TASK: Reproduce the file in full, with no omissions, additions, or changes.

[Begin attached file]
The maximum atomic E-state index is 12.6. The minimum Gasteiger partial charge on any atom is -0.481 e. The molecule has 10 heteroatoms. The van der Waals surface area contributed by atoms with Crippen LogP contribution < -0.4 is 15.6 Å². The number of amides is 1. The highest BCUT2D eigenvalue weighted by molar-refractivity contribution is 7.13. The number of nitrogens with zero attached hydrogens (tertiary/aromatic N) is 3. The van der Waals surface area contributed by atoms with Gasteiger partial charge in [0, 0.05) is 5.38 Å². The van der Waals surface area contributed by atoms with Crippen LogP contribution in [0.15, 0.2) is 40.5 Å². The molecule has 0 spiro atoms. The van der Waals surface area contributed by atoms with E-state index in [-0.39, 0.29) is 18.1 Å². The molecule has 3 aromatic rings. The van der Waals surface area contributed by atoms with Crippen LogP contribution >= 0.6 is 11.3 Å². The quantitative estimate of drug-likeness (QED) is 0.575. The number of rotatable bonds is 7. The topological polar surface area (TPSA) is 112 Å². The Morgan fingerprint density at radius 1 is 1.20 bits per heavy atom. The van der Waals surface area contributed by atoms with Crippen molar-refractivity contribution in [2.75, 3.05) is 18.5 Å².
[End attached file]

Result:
The maximum atomic E-state index is 12.6. The minimum Gasteiger partial charge on any atom is -0.481 e. The molecule has 10 heteroatoms. The van der Waals surface area contributed by atoms with Crippen LogP contribution < -0.4 is 15.6 Å². The number of amides is 1. The highest BCUT2D eigenvalue weighted by molar-refractivity contribution is 7.13. The number of nitrogens with zero attached hydrogens (tertiary/aromatic N) is 3. The van der Waals surface area contributed by atoms with Gasteiger partial charge in [0, 0.05) is 5.38 Å². The van der Waals surface area contributed by atoms with Crippen LogP contribution in [0.15, 0.2) is 40.5 Å². The molecule has 0 spiro atoms. The van der Waals surface area contributed by atoms with E-state index in [-0.39, 0.29) is 18.1 Å². The molecule has 3 aromatic rings. The van der Waals surface area contributed by atoms with Crippen LogP contribution >= 0.6 is 11.3 Å². The quantitative estimate of drug-likeness (QED) is 0.575. The number of rotatable bonds is 7. The topological polar surface area (TPSA) is 112 Å². The Morgan fingerprint density at radius 1 is 1.20 bits per heavy atom. The van der Waals surface area contributed by atoms with Crippen molar-refractivity contribution in [2.75, 3.05) is 18.5 Å².